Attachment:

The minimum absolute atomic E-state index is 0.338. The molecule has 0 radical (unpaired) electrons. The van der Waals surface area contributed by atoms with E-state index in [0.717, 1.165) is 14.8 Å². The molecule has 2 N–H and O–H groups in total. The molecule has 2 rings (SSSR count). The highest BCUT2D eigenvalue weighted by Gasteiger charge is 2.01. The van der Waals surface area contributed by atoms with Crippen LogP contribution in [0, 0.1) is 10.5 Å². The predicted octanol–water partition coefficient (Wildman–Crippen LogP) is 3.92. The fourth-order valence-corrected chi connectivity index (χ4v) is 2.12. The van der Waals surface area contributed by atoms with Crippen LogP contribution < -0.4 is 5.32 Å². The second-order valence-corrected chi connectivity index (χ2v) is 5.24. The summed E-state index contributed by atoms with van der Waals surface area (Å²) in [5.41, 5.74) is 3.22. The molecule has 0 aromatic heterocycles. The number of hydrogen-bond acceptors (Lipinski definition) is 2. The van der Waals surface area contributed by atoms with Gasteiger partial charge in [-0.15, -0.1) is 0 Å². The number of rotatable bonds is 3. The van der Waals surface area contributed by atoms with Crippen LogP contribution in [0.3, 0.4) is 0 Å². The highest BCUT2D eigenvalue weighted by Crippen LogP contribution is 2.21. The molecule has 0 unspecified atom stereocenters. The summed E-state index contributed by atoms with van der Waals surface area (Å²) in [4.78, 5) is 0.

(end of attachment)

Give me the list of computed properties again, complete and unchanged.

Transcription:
The minimum absolute atomic E-state index is 0.338. The molecule has 0 radical (unpaired) electrons. The van der Waals surface area contributed by atoms with E-state index in [0.717, 1.165) is 14.8 Å². The molecule has 2 N–H and O–H groups in total. The molecule has 2 rings (SSSR count). The highest BCUT2D eigenvalue weighted by Gasteiger charge is 2.01. The van der Waals surface area contributed by atoms with Crippen LogP contribution in [0, 0.1) is 10.5 Å². The predicted octanol–water partition coefficient (Wildman–Crippen LogP) is 3.92. The fourth-order valence-corrected chi connectivity index (χ4v) is 2.12. The van der Waals surface area contributed by atoms with Crippen LogP contribution < -0.4 is 5.32 Å². The second-order valence-corrected chi connectivity index (χ2v) is 5.24. The summed E-state index contributed by atoms with van der Waals surface area (Å²) in [5.41, 5.74) is 3.22. The molecule has 0 aromatic heterocycles. The number of hydrogen-bond acceptors (Lipinski definition) is 2. The van der Waals surface area contributed by atoms with Gasteiger partial charge in [-0.15, -0.1) is 0 Å². The number of rotatable bonds is 3. The van der Waals surface area contributed by atoms with Crippen LogP contribution in [0.3, 0.4) is 0 Å². The highest BCUT2D eigenvalue weighted by Crippen LogP contribution is 2.21. The molecule has 0 unspecified atom stereocenters. The summed E-state index contributed by atoms with van der Waals surface area (Å²) in [4.78, 5) is 0.